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Keywords: Scrum, software methodology, agile development, extreme programming
Title: Agile Project Management With Scrum
Author: Ken Schwaber
Publisher: Mircosoft Press
Verdict: A great introduction to the Scrum methodology
As developers we are naturally curious about how other people do development. Whether it's coding standards, code libraries or methodologies, we want to know what other people are doing and why. With methodologies we want to know what works and what doesn't. That's why we like war stories so much - we want to know what happened so that when it happens to us we have an idea of what to do, and just as importantly, what not to do.
In this book Ken Schwaber, co-developer of Scrum, relates a whole bunch of war stories to do with implementing the Scrum methodology at different companies and projects. The purpose of these stories is to relate some real-life experiences to illustrate different aspects of the Scrum process. It aims to explain how the Scrum practices are used and to show how and why they work.
If you're not sure what these practices are, indeed if you've only got the vaguest notion of what Scrum is then there's no need to worry. Schwaber takes the time to introduce the background theories that inform Scrum, particularly the ideas of what can loosely be termed complexity theory, and then to explain what the base practices are. The basic idea is to foster the self-organisation of small development teams, to focus their activity on deliverable functionality and to use a minimal set of artefacts and rules to encourage agile development. The different roles and responsibilities within Scrum are clearly explained, along with the core practices of the daily Scrum and the use of the Product Backlog to drive development.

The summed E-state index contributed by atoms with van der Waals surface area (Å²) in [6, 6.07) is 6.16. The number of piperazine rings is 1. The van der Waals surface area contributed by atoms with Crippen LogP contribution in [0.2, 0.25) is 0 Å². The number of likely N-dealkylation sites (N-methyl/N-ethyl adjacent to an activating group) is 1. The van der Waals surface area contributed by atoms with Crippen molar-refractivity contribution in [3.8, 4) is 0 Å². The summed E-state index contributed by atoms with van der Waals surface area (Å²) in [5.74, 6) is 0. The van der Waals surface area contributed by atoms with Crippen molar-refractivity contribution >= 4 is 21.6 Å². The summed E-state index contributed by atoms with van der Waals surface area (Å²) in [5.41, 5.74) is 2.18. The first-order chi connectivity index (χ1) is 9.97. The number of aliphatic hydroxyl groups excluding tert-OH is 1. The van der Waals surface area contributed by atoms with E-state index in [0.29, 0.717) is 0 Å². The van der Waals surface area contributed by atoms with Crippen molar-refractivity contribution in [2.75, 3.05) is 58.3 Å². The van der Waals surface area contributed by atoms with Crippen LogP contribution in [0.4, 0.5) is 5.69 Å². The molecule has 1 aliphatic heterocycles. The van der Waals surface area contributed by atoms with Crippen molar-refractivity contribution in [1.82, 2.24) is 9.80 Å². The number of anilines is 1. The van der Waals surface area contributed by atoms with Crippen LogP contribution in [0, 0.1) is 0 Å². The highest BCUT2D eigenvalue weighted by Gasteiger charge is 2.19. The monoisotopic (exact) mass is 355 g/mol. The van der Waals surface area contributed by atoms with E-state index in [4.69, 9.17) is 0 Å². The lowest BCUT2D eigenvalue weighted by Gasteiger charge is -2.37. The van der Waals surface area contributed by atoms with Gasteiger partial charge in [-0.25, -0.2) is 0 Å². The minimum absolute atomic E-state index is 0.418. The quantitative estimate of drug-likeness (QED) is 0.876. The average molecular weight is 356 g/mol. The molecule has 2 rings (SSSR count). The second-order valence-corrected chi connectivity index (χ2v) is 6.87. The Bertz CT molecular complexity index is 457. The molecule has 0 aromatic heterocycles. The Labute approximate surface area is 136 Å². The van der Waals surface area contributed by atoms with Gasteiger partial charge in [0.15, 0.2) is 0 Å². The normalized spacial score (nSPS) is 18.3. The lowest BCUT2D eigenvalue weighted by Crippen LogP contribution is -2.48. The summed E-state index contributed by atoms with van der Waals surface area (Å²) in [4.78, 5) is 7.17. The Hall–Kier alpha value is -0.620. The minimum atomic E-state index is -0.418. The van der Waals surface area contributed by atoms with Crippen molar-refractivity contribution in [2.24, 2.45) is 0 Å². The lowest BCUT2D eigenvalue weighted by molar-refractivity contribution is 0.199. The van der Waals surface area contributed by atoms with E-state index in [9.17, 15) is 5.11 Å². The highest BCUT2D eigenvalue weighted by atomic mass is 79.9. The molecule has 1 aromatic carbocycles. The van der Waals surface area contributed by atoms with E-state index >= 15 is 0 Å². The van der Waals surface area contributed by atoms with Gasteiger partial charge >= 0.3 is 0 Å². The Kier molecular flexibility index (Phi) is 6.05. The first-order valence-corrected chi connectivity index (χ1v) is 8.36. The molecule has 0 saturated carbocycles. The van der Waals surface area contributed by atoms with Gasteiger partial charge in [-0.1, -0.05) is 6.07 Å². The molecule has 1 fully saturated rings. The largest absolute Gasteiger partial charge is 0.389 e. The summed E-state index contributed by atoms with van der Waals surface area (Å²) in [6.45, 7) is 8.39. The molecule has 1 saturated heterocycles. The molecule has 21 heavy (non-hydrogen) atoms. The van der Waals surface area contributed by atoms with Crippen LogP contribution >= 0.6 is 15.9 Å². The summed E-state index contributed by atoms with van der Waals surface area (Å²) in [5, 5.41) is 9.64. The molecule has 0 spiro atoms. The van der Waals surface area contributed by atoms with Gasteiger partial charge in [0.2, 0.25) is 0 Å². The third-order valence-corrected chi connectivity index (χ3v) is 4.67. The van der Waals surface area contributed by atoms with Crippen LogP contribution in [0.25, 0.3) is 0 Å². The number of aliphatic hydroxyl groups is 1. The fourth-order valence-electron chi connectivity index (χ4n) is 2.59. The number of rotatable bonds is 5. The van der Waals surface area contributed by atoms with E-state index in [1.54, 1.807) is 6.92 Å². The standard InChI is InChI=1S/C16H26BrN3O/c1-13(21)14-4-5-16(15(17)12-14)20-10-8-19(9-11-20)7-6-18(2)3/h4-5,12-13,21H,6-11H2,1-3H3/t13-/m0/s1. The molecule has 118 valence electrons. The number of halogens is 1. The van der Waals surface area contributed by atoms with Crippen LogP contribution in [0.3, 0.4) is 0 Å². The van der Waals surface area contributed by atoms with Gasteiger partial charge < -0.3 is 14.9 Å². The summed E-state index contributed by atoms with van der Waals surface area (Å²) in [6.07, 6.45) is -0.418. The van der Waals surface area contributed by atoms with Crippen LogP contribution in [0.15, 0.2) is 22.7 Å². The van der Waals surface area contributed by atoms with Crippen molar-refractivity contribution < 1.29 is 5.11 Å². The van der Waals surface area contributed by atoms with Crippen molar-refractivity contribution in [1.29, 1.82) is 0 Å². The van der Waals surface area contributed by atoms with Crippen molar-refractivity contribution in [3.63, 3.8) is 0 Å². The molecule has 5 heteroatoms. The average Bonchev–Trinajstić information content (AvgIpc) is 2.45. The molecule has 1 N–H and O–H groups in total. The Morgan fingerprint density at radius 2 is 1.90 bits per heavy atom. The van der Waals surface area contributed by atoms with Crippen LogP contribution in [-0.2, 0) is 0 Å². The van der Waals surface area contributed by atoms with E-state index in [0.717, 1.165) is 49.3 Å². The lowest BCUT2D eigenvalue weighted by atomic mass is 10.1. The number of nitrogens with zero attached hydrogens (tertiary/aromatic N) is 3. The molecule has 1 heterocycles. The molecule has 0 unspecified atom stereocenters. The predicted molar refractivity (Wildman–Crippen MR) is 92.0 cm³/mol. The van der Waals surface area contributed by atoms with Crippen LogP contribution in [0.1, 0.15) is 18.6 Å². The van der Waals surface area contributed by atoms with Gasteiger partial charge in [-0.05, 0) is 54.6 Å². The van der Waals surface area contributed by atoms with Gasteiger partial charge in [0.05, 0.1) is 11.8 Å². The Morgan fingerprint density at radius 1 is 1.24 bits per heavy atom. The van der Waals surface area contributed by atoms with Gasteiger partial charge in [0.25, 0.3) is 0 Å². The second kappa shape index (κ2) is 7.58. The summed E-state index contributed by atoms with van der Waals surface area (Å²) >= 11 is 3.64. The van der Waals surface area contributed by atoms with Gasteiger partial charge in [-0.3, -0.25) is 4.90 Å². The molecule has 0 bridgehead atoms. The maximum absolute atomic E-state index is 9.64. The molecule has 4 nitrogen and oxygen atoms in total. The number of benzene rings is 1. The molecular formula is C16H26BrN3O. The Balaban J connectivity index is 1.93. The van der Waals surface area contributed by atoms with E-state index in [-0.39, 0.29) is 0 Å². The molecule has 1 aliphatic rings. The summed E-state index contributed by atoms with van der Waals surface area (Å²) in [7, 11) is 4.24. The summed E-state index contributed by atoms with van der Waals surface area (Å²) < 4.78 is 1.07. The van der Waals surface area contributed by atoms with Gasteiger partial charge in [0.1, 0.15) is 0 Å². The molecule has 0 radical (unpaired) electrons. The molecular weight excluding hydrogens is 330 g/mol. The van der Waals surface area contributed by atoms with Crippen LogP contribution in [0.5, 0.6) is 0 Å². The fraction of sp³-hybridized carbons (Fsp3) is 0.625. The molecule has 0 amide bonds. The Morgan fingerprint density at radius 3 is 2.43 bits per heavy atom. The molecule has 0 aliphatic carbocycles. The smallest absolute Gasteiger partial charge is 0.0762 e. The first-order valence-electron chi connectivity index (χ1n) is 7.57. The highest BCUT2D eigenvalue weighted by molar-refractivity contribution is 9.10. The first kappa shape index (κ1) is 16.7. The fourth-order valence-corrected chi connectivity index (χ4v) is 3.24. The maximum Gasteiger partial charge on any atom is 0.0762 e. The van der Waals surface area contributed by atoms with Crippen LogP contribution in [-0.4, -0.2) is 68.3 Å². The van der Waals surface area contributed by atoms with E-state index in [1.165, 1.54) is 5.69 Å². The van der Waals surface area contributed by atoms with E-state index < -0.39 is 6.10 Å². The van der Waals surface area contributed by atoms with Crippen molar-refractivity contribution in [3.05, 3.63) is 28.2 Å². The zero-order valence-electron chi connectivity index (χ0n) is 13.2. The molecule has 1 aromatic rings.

Once the core ideas are introduced the book moves very quickly into the different stories which are used to illustrate important points, including the roles of the ScrumMaster, the Product Owner and the Team. Project planning and documentation also each get a chapter of illustrative experiences. The different stories are clear and to the point, with a good discussion of any issues that arise. Along the way it's possible to gain a good idea of how it works and what the possible pit-falls are. The stories are not all sunny-day tales, there are a number of places where the implementation of Scrum has clearly been problematic.
What is clear from this book is that like many of the other agile development methodologies a major friction point is with traditional management practices. While Scrum does not go all out into Extreme Programming territory, it is sufficiently different to traditional waterfall development that many managers just don't get it. Even if existing methods lead to repeated failure, there are many managers who suffer from amnesia or wilful blindness. Failures are blamed on individuals rather than on hide-bound processes. For this type of manager Scrum will be seen as taking away control, and sadly for such people failure is the preferable alternative.
This is an enjoyable and thought-provoking book, even if, like this reader, you know little about Scrum at the outset. It certainly works as a great introduction to Scrum.